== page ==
Two weeks ago, the traditionally heated politics of Kentucky nearly exploded as the Republican nominee for state attorney general (who happens to be black) was branded by a civil rights lawyer as a traitor to his race and warned to "stop eating the 'Coon Flakes' the White House is serving."
That Republican is Daniel Cameron, 33 — a onetime legal counsel to Senate Majority Leader Mitch McConnell, R-Ky, and a candidate who had a private meeting with President Donald Trump in the Oval Office earlier this month.
The incendiary language deployed against him came from Dawn Elliott, civil rights attorney and radio talk show host. Along with her admonition about "Coon Flakes" to Cameron, Elliott blasted the Republican hopeful on Twitter by noting Trump "supports voter suppression and hates people of color."
"The president is not racist — I assure you of this!" Cameron told Newsmax on Thursday.
The Republican candidate recalled how Trump's office communicated with his staff about the president wanting to meet him. A few weeks ago, Cameron told us, "I found myself in the Oval Office talking to the president. He asked if I agreed with him about the sanctity of life, the need to stop socialism in the U.S., and to stop illegal immigration."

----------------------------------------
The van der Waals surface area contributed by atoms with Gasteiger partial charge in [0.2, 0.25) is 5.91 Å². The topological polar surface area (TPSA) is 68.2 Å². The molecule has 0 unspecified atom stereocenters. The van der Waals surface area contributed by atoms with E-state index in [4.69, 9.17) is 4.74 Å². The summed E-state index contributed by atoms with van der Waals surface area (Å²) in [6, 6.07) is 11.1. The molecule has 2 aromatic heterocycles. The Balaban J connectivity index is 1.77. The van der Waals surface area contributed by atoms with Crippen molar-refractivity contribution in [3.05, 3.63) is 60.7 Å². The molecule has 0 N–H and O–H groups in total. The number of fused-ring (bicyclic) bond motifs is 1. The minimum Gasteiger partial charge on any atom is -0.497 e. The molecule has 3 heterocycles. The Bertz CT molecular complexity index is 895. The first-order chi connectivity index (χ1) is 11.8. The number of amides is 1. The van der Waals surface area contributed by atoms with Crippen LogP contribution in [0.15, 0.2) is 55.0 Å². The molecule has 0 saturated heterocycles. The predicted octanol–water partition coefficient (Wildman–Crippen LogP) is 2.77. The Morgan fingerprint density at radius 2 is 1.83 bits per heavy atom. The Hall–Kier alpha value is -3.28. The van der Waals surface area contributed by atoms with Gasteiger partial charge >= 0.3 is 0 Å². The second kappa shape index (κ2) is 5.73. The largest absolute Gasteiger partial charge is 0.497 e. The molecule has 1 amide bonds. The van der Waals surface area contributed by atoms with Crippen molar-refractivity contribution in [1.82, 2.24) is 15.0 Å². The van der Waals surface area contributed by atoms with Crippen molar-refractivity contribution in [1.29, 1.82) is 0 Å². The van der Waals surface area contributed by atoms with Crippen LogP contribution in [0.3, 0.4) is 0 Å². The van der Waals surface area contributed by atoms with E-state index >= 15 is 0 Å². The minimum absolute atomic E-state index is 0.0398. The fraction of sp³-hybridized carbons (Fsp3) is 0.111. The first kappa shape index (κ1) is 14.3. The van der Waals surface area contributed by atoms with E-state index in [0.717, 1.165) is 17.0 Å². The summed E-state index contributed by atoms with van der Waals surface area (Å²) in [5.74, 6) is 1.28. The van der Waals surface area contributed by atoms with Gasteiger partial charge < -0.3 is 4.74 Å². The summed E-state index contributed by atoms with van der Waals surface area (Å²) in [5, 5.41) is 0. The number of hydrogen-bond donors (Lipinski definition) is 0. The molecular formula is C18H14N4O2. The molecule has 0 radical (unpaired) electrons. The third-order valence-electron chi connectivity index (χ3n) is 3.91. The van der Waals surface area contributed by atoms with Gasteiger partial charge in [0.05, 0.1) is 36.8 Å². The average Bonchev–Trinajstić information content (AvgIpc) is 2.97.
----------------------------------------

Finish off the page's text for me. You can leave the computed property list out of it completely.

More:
They definitely agreed on all of those points, he said, and Trump later tweeted out a strong endorsement of the attorney general hopeful.
"And the president is fighting hard against folks trying to move the country in a leftward way," Cameron emphasized. "I respect him for doing so."
First time office-seeker Cameron is locked in a tight contest with liberal Democrat Greg Stumbo. At 68, Stumbo held the office of attorney general from 2004-08, served as majority leader and speaker of the House, and was ousted from his state House seat in 2016 — leading Republican Gov. Matt Bevins to exclaim "Good riddance!"
Whether it is his support of driver's licenses for illegal immigrants, his pro-choice stand, or his recent contribution to Joe Biden's presidential campaign, Stumbo is almost always the polar opposite of the conservative Cameron.
Recalling the old joke that "A.G." stands for "Aspiring Governor," Cameron told us, "after the last three attorneys general ran for something else after one term, I'm not interested in injecting the office into every political and legislative issue but to restoring it to what it was — Kentucky's top law enforcement office."
John Gizzi is chief political columnist and White House correspondent for Newsmax. For more of his reports, Go Here Now.
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